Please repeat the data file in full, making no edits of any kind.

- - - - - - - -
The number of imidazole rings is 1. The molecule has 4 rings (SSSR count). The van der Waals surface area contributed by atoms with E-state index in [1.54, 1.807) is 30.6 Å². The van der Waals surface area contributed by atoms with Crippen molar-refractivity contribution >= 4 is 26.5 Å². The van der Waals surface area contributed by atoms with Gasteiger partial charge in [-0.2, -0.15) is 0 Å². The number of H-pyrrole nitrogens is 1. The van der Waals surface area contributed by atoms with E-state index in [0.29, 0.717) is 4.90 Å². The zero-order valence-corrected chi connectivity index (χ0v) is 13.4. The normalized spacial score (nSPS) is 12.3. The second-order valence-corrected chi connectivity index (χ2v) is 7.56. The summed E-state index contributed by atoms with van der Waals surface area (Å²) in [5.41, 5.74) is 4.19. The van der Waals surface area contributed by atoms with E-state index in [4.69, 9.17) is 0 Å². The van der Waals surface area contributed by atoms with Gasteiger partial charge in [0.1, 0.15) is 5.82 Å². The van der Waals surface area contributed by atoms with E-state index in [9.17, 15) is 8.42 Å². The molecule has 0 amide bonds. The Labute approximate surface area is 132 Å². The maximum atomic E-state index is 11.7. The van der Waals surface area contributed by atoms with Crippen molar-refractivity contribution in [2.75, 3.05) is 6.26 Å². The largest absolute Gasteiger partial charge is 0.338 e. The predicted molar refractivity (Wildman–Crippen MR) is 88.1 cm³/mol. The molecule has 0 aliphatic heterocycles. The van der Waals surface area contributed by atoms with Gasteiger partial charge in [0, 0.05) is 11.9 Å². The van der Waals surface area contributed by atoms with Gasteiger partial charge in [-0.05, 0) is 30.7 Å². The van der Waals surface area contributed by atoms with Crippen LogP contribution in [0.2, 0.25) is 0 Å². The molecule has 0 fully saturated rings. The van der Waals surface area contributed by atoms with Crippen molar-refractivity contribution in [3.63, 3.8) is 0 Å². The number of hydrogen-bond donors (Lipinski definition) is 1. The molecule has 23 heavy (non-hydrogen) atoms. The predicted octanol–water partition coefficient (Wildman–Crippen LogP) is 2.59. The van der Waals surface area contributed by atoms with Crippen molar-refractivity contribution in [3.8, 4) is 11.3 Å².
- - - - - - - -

The number of imidazole rings is 1. The molecule has 4 rings (SSSR count). The van der Waals surface area contributed by atoms with E-state index in [1.54, 1.807) is 30.6 Å². The van der Waals surface area contributed by atoms with Crippen molar-refractivity contribution >= 4 is 26.5 Å². The van der Waals surface area contributed by atoms with Gasteiger partial charge in [-0.2, -0.15) is 0 Å². The number of H-pyrrole nitrogens is 1. The van der Waals surface area contributed by atoms with E-state index in [0.29, 0.717) is 4.90 Å². The zero-order valence-corrected chi connectivity index (χ0v) is 13.4. The normalized spacial score (nSPS) is 12.3. The second-order valence-corrected chi connectivity index (χ2v) is 7.56. The summed E-state index contributed by atoms with van der Waals surface area (Å²) in [5.41, 5.74) is 4.19. The van der Waals surface area contributed by atoms with E-state index in [4.69, 9.17) is 0 Å². The van der Waals surface area contributed by atoms with Gasteiger partial charge in [0.1, 0.15) is 5.82 Å². The van der Waals surface area contributed by atoms with E-state index in [9.17, 15) is 8.42 Å². The molecule has 0 amide bonds. The Labute approximate surface area is 132 Å². The maximum atomic E-state index is 11.7. The van der Waals surface area contributed by atoms with Crippen molar-refractivity contribution in [2.75, 3.05) is 6.26 Å². The largest absolute Gasteiger partial charge is 0.338 e. The predicted molar refractivity (Wildman–Crippen MR) is 88.1 cm³/mol. The molecule has 0 aliphatic heterocycles. The van der Waals surface area contributed by atoms with Gasteiger partial charge in [0, 0.05) is 11.9 Å². The van der Waals surface area contributed by atoms with Gasteiger partial charge in [-0.05, 0) is 30.7 Å². The van der Waals surface area contributed by atoms with Crippen LogP contribution in [0.2, 0.25) is 0 Å². The molecule has 0 fully saturated rings. The van der Waals surface area contributed by atoms with Crippen molar-refractivity contribution in [3.63, 3.8) is 0 Å². The number of hydrogen-bond donors (Lipinski definition) is 1. The molecule has 23 heavy (non-hydrogen) atoms. The predicted octanol–water partition coefficient (Wildman–Crippen LogP) is 2.59. The van der Waals surface area contributed by atoms with Crippen molar-refractivity contribution in [3.8, 4) is 11.3 Å².